WATFORD CITY -- The window is open in this house tonight, letting the summer out and the cool autumn air in. It’s dark before 10 p.m. now and the crickets in the grass are louder than the frogs in the creek. On the ranch, we mark time by seasons a bit differently. Calving season. Branding season. Haying season. Roundup. Winter.
Dear daughters, While I type this, I'm sitting in the living room. Rosie, you're crawling around the floor, picking up things to put in your mouth and pulling yourself up to stand along the couch. Your big sister is sleeping, but your nap ended early like it usually does, and so the toys are all yours for now. I've been watching the two of you grow over the summer, not just into your selves, but into each other. Rosie, your first year of life is wrapping up quickly as you, Edie, look forward to celebrating your third birthday with a pink mermaid cake.
WATFORD CITY, N.D. — The window is open in this house tonight, letting the summer out and the cool autumn air in. It's dark before 10 p.m. now and the crickets in the grass are louder than the frogs in the creek. On the ranch, we mark time by seasons a bit differently. Calving season. Branding season. Haying season. Roundup. Winter.
If you see my almost 3-year-old daughter bouncing around, following behind me at the grocery store or at an event, playing at the park or with toys in Gramma's store in town, she will likely ask you for your name. She's really into names. And who belongs to whom in this world. Like Great-Gramma Ginny is Gramma Beth's mommy, and Gramma Beth is Mommy's mommy, and Edie is Mommy's daughter, and it gets a little blurry to her about how the rest works.
"How old is that shirt you think?" I asked my husband as he came downstairs and scooped up both our babies to sit with him on his easy chair. "Well, you got it for me when I was 14 or 15, so, like, 20 years," he replied before he pointed out each hole and stain he and the shirt picked up along the way.
Last week, my dad was hauling our old feed pickup back from the shop on a flatbed trailer during oil field rush hour traffic, a little white-knuckled and stressed at the task. Tired from a full day of work, annoyed at fellow drivers and maybe running a worst-case scenario or two through his head, he glanced in his rearview mirror to find a white pickup bearing down on him, looking like it was going to run him clean over.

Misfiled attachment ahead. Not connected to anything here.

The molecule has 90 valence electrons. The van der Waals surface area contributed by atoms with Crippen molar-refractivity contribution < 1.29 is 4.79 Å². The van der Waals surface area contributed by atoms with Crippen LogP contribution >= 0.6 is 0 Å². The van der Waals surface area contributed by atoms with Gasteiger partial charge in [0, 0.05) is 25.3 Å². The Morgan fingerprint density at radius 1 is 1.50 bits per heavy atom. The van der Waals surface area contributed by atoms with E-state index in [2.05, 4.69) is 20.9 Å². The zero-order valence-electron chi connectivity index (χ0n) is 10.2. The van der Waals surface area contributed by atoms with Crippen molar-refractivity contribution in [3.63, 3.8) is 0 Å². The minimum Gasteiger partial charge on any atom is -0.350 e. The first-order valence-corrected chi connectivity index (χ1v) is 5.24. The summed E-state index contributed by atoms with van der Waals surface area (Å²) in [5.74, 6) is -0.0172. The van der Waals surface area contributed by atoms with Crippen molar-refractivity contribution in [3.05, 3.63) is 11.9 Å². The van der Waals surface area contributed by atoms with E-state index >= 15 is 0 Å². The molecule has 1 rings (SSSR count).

I love standing on the top of the hills around our house and scanning the horizon and the ribbon of road below me to see who might be coming or going — the sun, a neighbor, an oil field worker on his way home. But often I feel like looking closer to see what's happening underneath the grass, in the shady cool places of the ranch. All those small pieces that make up the mosaic of this landscape fascinate me.
My husband used to have a big yellow dog that would pull him around town on his Rollerblades. Young, strong and full of heart, the two of them flew through the quiet streets of our hometown, back when Rollerblades were cool and so was he. I never knew the Chad that existed before that dog. They called him Rebel, except the only rebellious thing about him was that he'd take a cracked door as an invitation to go wandering.
It was 175 degrees and 200 percent humidity. I knew because my hair told me soon as I sat up in bed. The higher the hair, the closer to God, and I got closer to God with each passing, sweltering hour. It was 175 degrees and 200 percent humidity, so I did what any good and reasonably sane mother would do: I loaded up the kids and went to the county fair in town. Because this was our only chance before they packed up the carnival and quilting projects, put the horses away, sold all the 4-H steers and took the show rabbits off of ice and back home to safety.
There are things I used to be. I used to be more careless. I used to be flexible. I used to be able to say "yes" loud and clear without worrying what "yes" would cost me. I used to be OK in a bikini, stretched out across the front lawn with a magazine and an endless afternoon in front of me. Because I used to be younger.